US ski jumpers fall short in medal round |

US ski jumpers fall short in medal round

3 Americans still met their goals in first Olympic event

American special jumper Nick Alexander soars through the air at Whistler Olympic Park today during the ski jumping medal event. Alexander, who qualified along with two teammates for today's medal event, couldn't match his training jump in the first official round Friday and failed to make the final cut, which included the top 30 jumpers in the world. Swiss jumper Simon Ammann won the event.

— There was an undeserved look of disappointment in Anders Johnson's and Nick Alexander's eyes as they looked up the slopes of the normal hill at Whistler Olympic Park this afternoon.

The pair had come to British Columbia with high hopes for Olympic success and in the end accomplished more than most people thought was possible. But Johnson, Alexander and teammate Peter Frenette, who all made the top 50 in special jumping and earned the chance to compete in today's medal event, wanted even more.

"Today was a pretty tough day for me," Johnson said. "I didn't have the best jumps. Sometimes you have a bad day, and it's all right. My goal was to qualify, and I did that."

Alexander had one of the longest jumps at 103.5 meters in the trial round Friday, but could not match it in the first competitive jump. He soared 93.5 meters and finished in 41st place, tied with Frenette, who also posted a jump of 93 meters, but scored fewer style points. Johnson was 49th.

"I'm really happy with my trial jump," Alexander said. "I know it's there, and I know I can do it. I just need to find a way to turn the pressure off and just go for it."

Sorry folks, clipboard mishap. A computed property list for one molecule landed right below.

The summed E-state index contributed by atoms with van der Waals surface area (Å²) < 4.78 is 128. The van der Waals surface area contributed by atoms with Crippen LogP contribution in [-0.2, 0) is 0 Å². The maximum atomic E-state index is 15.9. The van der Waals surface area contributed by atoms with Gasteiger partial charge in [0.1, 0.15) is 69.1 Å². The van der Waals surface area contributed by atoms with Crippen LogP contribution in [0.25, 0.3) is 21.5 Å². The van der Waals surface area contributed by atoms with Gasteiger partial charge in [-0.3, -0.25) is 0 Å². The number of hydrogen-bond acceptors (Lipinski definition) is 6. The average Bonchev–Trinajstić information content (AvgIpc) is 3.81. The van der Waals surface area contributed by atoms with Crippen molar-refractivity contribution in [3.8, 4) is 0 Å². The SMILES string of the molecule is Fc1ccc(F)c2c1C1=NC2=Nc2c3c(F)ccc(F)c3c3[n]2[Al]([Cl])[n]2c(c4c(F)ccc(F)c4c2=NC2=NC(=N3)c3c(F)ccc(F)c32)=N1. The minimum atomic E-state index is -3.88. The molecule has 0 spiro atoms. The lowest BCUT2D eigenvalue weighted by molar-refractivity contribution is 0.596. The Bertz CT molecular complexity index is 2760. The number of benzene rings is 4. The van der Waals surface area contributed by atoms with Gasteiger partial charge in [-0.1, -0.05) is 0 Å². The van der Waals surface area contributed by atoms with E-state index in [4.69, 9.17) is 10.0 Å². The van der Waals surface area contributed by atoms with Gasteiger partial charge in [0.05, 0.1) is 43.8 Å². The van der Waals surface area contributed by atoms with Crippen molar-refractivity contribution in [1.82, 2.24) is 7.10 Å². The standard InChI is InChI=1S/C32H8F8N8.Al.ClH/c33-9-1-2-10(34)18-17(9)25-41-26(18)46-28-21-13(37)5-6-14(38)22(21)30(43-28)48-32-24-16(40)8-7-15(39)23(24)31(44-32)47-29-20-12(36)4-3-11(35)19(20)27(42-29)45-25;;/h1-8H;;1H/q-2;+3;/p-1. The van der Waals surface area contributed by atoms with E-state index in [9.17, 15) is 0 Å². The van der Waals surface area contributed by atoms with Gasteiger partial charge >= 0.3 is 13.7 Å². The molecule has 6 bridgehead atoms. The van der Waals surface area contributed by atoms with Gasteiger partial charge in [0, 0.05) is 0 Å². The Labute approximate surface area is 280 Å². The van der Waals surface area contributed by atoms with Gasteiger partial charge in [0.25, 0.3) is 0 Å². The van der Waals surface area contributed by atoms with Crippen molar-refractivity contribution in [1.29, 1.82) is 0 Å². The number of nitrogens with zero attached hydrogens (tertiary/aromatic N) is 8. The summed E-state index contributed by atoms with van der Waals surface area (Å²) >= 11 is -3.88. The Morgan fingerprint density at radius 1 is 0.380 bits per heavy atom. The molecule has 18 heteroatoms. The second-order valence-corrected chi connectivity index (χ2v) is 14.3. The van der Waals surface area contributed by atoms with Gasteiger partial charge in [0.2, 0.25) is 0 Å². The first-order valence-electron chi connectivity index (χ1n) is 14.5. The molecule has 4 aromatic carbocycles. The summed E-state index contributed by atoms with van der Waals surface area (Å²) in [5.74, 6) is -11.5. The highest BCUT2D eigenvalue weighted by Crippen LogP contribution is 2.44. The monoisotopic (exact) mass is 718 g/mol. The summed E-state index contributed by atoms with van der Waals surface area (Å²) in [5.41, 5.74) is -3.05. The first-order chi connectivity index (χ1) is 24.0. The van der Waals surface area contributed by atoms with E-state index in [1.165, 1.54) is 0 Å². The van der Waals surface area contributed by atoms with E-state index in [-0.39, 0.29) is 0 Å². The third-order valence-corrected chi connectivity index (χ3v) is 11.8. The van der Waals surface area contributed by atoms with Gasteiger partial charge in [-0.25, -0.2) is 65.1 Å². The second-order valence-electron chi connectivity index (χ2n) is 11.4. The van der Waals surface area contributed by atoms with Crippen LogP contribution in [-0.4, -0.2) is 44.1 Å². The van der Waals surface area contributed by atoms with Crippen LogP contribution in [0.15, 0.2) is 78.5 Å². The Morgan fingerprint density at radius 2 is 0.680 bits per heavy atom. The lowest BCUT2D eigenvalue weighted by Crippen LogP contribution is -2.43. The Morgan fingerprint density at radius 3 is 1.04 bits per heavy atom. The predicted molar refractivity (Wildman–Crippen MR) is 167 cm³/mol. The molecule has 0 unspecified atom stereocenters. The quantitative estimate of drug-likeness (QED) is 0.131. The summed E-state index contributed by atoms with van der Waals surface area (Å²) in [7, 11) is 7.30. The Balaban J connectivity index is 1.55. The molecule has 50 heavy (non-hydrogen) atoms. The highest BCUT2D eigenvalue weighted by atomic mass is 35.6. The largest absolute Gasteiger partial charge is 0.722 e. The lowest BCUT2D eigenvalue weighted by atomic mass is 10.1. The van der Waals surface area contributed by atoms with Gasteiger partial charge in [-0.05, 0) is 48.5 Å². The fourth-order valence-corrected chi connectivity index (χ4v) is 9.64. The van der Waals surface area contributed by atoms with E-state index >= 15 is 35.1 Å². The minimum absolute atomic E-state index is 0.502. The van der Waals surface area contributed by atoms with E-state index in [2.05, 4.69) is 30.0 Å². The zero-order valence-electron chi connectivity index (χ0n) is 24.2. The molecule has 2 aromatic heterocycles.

None of the skiers advanced after the field was cut to just the top 30 for the final round. Swiss jumper Simon Ammann took home the gold by scoring 276.5 points on rides of 105 and 108 meters. Poland's Adam Malysz was second with 269.5 points, and Austria's Gregor Schlierenzauer was third with 268 points.

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The American jumpers were forced to watch the final round from the sideline and wonder what it would be like to make the final tier, but they didn't view their performance as a failure.

"I don't think in the history of U.S. ski jumping we've had three Americans competing for the medals, so I would say we are already a success," Johnson said. "We are hoping to raise awareness and are hoping that somebody will throw us a bone."

The U.S. Special Jumping Team lost the support of the U.S. Ski and Snowboard Association after the 2006 Winter Olympic Games in Turin, Italy.

Since then a group of private supporters have made an attempt to keep the American ski jumping program afloat. The team qualified three jumpers based in their finishes in international competition and earned an invitation to the 2010 Olympic Games.

Since there are only three jumpers, the squad is not eligible for the team event. The Americans will be back on the jump hill Thursday for the large hill qualification. If the young American skiers make the cut, they will get another shot in the medal round Friday. The team will spend the early part of this week training at Whistler Olympic Park.